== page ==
Tax season is usually met with a collective sigh, however, it’s not all doom and gloom as most of us can expect to receive some sort of tax refund this year. What should you do with that money that is burning a hole in your pocket? We spoke with money experts who share their top money tips to help your money work harder for you.
Most moms can expect to receive a refund of around $3,304 for 2014 tax returns, says financial expert Kelly Whalen of The Centsible Life, quoting a CNN report.
Before you blow that money on a trip to Disneyland or some fabulous shoes you have had your eye on, take a look at your budget and all your debt and see where you land.
“It’s best to assess your financial goals before you decide where to spend or save,” says Whalen. “Since most families have multiple goals such as saving more for retirement, paying down debt or creating a savings cushion you may decide to split the funds up between your goals.
Pay off debts
Are you behind on any monthly bills? Use your refund to tackle those first so your credit rating doesn’t take a bigger hit. Next up, pay off those nagging credit card bills. Not only will you save money in the long run by avoiding interest charges, but you will be surprised at how much lighter you feel emotionally.
“In years past, each family member gets something they have really needed as we often looked at the tax return as a bonus,” said mom Terri McCoy. “One year we even used it for passes to a theme park. This year, we put our entire tax refund to paying off any credit card debt and it is so, so much rewarding.”
Whalen says the only exception to paying off credit card debt is if you have a 0 percent introductory rate: “Sock your funds away in savings until it’s time to pay off those debts.”
Build up your savings
Retirement consultant and author Danny Kofke says moms should make saving a priority. In fact, he says saving should come over paying off debt.
“I feel that moms should first use their tax refund to build up a savings account. I recommend beginning with at least one month worth of living expenses,” he says. “If there is some left over after this, I recommend paying off debt in order from least to greatest, excluding the mortgage if applicable. If there is some after this, I recommend putting the rest in a savings account.”
Investing for retirement
Kevin Gallegos, vice president of Freedom Financial Network, says that after paying off debt and creating an emergency fund, contributing to your retirement savings should be next priority. “Add to your savings, whether it’s an individual or Roth IRA, 401(k) or other plan. If the program is tax-deductible, you will be helping your tax situation for next year, too,” he says.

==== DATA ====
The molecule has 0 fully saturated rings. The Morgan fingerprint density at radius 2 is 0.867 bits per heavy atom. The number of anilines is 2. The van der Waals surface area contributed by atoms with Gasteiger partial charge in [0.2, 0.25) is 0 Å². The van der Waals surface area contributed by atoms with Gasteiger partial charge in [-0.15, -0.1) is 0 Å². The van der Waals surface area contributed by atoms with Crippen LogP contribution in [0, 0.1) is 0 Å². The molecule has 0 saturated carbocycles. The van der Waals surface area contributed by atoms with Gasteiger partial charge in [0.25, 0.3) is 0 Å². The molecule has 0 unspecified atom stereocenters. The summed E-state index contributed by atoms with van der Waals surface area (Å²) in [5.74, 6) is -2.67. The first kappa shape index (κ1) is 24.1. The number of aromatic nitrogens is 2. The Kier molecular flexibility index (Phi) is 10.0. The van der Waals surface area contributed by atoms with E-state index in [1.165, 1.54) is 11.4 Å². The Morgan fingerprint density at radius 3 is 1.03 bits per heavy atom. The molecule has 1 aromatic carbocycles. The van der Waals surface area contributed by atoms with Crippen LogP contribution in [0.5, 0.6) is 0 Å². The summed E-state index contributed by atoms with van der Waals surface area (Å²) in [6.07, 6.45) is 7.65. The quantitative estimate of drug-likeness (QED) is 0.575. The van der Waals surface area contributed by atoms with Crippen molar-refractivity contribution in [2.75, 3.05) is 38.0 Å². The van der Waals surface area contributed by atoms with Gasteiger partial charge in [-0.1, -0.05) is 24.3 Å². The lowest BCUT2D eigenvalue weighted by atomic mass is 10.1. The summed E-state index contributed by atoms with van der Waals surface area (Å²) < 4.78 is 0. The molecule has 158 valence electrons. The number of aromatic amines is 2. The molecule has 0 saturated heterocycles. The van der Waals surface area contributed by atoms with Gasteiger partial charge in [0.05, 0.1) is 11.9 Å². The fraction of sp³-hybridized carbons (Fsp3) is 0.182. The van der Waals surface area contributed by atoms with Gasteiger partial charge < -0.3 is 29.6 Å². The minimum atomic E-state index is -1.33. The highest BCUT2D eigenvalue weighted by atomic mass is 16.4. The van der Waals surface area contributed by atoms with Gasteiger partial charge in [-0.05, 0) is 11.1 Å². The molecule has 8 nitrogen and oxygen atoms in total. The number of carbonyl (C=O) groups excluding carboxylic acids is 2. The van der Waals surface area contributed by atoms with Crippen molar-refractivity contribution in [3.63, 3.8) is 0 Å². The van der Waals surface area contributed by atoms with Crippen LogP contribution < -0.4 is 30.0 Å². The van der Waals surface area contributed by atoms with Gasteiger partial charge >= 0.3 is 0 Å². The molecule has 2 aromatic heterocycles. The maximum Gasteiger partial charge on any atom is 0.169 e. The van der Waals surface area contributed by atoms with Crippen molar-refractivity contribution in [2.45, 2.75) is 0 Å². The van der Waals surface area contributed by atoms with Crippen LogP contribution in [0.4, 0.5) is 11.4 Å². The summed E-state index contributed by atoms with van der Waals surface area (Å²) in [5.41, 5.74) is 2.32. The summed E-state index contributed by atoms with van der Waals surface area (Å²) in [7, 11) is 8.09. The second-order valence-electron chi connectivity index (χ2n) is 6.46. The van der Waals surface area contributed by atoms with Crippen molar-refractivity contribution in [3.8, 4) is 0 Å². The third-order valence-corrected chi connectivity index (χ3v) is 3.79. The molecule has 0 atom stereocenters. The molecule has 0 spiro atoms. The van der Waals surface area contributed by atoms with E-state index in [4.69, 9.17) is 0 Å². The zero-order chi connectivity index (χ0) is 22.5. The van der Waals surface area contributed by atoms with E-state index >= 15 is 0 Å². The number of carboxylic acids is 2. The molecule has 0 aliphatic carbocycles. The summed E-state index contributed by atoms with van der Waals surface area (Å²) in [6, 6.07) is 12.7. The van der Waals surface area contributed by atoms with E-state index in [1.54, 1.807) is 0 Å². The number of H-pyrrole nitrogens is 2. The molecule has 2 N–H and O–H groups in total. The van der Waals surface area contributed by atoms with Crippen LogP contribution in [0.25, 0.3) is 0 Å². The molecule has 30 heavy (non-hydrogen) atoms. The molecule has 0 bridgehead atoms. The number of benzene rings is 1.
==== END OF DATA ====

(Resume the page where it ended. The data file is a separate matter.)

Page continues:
What about using your tax refund to pay down your mortgage?
Whalen says that using your tax refund to pay down your mortgage isn’t always the best idea — unless you are paying Private Mortgage Insurance (PMI).
“In most cases paying down your house loan is not going to give you the biggest bang for your buck,” she says. “You’d be much better off saving it or investing than paying down your loan. There are always exceptions though. If you are paying PMI on your home loan and this would get you closer or to the point where you aren’t paying PMI, then it could be worth paying down your home loan.”
After all the above has been taken care of, Gallegos says you should consider a college savings plan for your kids. “A $3,000 refund could pay for a good portion of an associate’s degree,” he says.
Refinance your mortgage
If you have a high-interest mortgage, you could save thousands more in interest over the life of the mortgage by refinancing to a lower interest rate. “If you own a house and are stuck with a high-interest mortgage, that $3,000 refund can cover all or most of the costs of refinancing if your credit is good enough to do so,” says Gallegos.
Give it to your favorite charity
Giving to a charity is a win-win. “Taxpayers can receive a deduction on next year’s taxes, depending on income limits. Be sure to obtain a receipt for any donation,” says Gallegos.
Consider using your tax refund to upgrade your kitchen or fix that broken backyard fence. These home improvements often create additional equity in your home and prevent larger (and more expensive) problems down the road.
Fund your Health Savings Account
If your health insurance policy has an HSA, fully fund it to take advantage of the tax benefits, says Gallegos.
What about “fun money?”
What about using your tax refund for something fun — like an amazing family vacation? Single mom Cathryn Lee, who is starting over in a new career, is doing just that.
“I need to release this pinned up frustration and anger from the former employer to start anew. So my tax refund will be used as a ‘Best Day Ever!’ I am vacationing so that the next chapter in my life will be greater than the previous — and besides I earned it,” she said.
As you can see, there is no “one right answer” when it comes to the best way to manage your tax refund.
“Invest some, save some, pay off some debt, treat yourself with some and do something special with your family,” says best-selling author and mom Sherlyn Pang Luedtke.